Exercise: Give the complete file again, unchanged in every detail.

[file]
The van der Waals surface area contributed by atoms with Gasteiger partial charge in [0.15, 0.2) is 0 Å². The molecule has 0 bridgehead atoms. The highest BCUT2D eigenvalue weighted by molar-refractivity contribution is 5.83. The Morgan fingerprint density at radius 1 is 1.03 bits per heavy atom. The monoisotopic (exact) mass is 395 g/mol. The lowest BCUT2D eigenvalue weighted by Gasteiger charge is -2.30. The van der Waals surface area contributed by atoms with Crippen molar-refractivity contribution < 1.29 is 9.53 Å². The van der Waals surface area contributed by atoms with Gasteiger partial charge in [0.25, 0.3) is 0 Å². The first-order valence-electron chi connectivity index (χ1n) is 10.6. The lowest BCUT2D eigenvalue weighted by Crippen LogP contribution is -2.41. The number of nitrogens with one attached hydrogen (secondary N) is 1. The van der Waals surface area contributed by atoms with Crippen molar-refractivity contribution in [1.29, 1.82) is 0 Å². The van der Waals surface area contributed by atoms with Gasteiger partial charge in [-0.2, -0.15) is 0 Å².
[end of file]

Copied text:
The van der Waals surface area contributed by atoms with Gasteiger partial charge in [0.15, 0.2) is 0 Å². The molecule has 0 bridgehead atoms. The highest BCUT2D eigenvalue weighted by molar-refractivity contribution is 5.83. The Morgan fingerprint density at radius 1 is 1.03 bits per heavy atom. The monoisotopic (exact) mass is 395 g/mol. The lowest BCUT2D eigenvalue weighted by Gasteiger charge is -2.30. The van der Waals surface area contributed by atoms with Crippen molar-refractivity contribution < 1.29 is 9.53 Å². The van der Waals surface area contributed by atoms with Gasteiger partial charge in [0.25, 0.3) is 0 Å². The first-order valence-electron chi connectivity index (χ1n) is 10.6. The lowest BCUT2D eigenvalue weighted by Crippen LogP contribution is -2.41. The number of nitrogens with one attached hydrogen (secondary N) is 1. The van der Waals surface area contributed by atoms with Crippen molar-refractivity contribution in [1.29, 1.82) is 0 Å². The van der Waals surface area contributed by atoms with Gasteiger partial charge in [-0.2, -0.15) is 0 Å².